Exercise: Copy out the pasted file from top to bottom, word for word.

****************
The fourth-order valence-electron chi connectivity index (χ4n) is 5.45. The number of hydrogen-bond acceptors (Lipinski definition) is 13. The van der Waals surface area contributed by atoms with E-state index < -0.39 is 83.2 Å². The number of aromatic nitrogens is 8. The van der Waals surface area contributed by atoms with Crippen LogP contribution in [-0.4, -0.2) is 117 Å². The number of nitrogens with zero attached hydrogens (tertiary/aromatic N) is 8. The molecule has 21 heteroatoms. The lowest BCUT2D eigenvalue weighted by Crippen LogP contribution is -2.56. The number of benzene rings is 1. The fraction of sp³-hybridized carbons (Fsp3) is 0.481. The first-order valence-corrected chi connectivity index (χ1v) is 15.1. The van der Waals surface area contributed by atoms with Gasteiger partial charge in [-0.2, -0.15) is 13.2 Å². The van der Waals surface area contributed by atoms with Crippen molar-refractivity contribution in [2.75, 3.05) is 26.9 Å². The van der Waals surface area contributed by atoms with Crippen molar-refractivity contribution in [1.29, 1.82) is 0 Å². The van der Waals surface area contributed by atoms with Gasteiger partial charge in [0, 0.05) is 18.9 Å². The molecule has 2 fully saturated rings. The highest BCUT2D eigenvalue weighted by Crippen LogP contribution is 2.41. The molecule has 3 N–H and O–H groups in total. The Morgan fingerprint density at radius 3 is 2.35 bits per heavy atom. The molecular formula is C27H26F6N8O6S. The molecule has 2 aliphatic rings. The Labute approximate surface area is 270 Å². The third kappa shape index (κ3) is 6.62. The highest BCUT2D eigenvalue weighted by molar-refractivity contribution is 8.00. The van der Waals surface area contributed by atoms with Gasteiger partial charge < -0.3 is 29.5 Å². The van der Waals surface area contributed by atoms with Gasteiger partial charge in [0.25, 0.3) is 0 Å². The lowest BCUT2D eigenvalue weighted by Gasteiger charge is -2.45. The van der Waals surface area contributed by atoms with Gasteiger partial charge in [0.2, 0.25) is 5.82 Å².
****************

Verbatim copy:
The fourth-order valence-electron chi connectivity index (χ4n) is 5.45. The number of hydrogen-bond acceptors (Lipinski definition) is 13. The van der Waals surface area contributed by atoms with E-state index < -0.39 is 83.2 Å². The number of aromatic nitrogens is 8. The van der Waals surface area contributed by atoms with Crippen LogP contribution in [-0.4, -0.2) is 117 Å². The number of nitrogens with zero attached hydrogens (tertiary/aromatic N) is 8. The molecule has 21 heteroatoms. The lowest BCUT2D eigenvalue weighted by Crippen LogP contribution is -2.56. The number of benzene rings is 1. The fraction of sp³-hybridized carbons (Fsp3) is 0.481. The first-order valence-corrected chi connectivity index (χ1v) is 15.1. The van der Waals surface area contributed by atoms with Gasteiger partial charge in [-0.2, -0.15) is 13.2 Å². The van der Waals surface area contributed by atoms with Crippen molar-refractivity contribution in [2.75, 3.05) is 26.9 Å². The van der Waals surface area contributed by atoms with Crippen molar-refractivity contribution in [1.29, 1.82) is 0 Å². The van der Waals surface area contributed by atoms with Gasteiger partial charge in [0, 0.05) is 18.9 Å². The molecule has 2 fully saturated rings. The highest BCUT2D eigenvalue weighted by Crippen LogP contribution is 2.41. The molecule has 3 N–H and O–H groups in total. The Morgan fingerprint density at radius 3 is 2.35 bits per heavy atom. The molecular formula is C27H26F6N8O6S. The molecule has 2 aliphatic rings. The Labute approximate surface area is 270 Å². The third kappa shape index (κ3) is 6.62. The highest BCUT2D eigenvalue weighted by molar-refractivity contribution is 8.00. The van der Waals surface area contributed by atoms with Gasteiger partial charge < -0.3 is 29.5 Å². The van der Waals surface area contributed by atoms with Gasteiger partial charge in [0.25, 0.3) is 0 Å². The lowest BCUT2D eigenvalue weighted by Gasteiger charge is -2.45. The van der Waals surface area contributed by atoms with Gasteiger partial charge in [0.2, 0.25) is 5.82 Å².